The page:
During the 1860s, a young Monet still in his twenties began developing a style that would eclipse that of his early mentors and painting companions. Although Fishing Boats at Sea was finished in the studio, it has the freshness of the plein-air style Monet practiced with Eugène Boudin and Johan Barthold Jongkind. It also employs a kind of coarse realism, as developed by his friend, Gustave Courbet. It is the broad brushwork, the unconventional flattened picture plane, and the harsh contrast of dark and light, (all techniques paralleling the work of the older Édouard Manet,) that made this work unacceptable for exhibit at the official 1869 Paris Salon. Undeterred by the rejection of academics, Monet continued to develop his unique style, and, during the next decade, moved away from seascapes and other traditional subject matter toward explorations of the impact of transitory light, weather, and atmosphere on a subject.
Though the earliest of Monet’s paintings in Hill-Stead’s collection, Fishing Boats at Sea was the last Monet that Alfred Pope bought, acquiring it from Durand-Ruel in Paris in 1894. In 1907, Mr. Pope commissioned a Herman Dudley Murphy-designed frame for Fishing Boats at Sea from the Carrig-Rohane Shop in Boston.
Monet did not join the Impressionists in their last joint exhibition in Paris in 1886. Instead he began to take advantage of the expanded railway system and traveled throughout France, from the rugged Atlantic coast of Brittany to the warm Mediterranean and the Cap d’Antibes, in search of subjects that evidenced his ties to the French countryside. At Antibes, he painted a group of 35 canvases that captured the jewel-like tones of that sunny region in thick paint and short, almost “pointillistic” brushstrokes. Hill-Stead’s View of Cap d’Antibes is one of these examples.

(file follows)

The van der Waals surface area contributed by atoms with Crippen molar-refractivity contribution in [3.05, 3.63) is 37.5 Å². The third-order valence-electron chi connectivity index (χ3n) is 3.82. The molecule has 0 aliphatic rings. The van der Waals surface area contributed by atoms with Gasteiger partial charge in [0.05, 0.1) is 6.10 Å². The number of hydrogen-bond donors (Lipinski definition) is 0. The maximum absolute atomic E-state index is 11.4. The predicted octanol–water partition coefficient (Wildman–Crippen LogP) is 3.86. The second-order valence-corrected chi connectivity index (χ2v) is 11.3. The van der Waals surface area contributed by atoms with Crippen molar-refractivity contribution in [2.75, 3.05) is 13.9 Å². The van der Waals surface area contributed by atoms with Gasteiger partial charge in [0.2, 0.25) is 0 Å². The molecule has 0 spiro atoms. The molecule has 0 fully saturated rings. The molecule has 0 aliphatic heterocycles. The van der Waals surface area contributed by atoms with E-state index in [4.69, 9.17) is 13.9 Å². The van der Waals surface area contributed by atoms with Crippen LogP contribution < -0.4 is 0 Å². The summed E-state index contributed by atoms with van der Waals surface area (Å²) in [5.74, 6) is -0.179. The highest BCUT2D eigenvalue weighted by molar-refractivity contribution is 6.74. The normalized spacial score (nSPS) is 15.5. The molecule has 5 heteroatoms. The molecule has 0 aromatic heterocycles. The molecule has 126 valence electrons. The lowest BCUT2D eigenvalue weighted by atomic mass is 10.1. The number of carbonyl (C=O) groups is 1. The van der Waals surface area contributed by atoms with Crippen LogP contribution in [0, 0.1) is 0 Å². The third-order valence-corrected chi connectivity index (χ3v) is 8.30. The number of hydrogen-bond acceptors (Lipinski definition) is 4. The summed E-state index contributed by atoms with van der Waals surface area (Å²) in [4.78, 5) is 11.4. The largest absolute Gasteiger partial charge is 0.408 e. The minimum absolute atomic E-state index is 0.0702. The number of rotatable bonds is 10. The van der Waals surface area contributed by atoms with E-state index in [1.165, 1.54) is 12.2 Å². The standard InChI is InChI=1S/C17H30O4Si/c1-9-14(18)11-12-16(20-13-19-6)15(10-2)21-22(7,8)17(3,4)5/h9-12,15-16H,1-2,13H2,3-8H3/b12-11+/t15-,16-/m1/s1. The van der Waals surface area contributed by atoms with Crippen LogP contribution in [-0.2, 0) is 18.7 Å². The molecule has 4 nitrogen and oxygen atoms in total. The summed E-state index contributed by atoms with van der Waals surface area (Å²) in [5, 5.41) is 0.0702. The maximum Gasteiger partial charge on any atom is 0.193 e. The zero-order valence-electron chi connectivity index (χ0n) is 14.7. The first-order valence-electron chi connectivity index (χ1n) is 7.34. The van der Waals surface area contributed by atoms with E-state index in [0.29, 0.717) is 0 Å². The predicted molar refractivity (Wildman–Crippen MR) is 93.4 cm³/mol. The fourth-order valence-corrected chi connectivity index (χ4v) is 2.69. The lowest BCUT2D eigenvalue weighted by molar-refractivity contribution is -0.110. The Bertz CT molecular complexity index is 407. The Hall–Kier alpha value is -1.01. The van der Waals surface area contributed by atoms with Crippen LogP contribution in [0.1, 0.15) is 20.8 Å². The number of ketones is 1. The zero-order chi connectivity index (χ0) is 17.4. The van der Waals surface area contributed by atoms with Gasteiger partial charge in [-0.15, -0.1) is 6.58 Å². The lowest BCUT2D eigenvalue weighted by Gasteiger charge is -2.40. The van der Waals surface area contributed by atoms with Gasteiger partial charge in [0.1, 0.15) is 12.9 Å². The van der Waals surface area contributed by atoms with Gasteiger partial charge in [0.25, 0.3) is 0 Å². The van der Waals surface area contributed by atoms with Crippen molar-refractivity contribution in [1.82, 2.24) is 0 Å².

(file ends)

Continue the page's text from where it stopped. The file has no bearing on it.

In Paris, Théo van Gogh bought and exhibited ten of Monet’s Antibes canvases at Boussod, Valadon & Cie, and it was there that Mr. Pope purchased Cap d’Antibes in 1889 during the family’s Grand Tour, his first Monet purchase.
At the beginning of this 10-month tour, Theodate wrote in her diary that the work by the Impressionists is “just stuff.” By the time they purchased this work seven months later, she wrote, “Did not like the Monet [Antibes] at first, but now I think it is the finest impression I have yet seen. We could not appreciate it had we not been in the Midi [the South of France].” This acquisition marked the beginning of Mr. Pope’s collection of works by the Impressionists.
Grainstacks, White Frost Effect
Oil on canvas, 1889
25 x 36 in. (64 x 91.3 cm)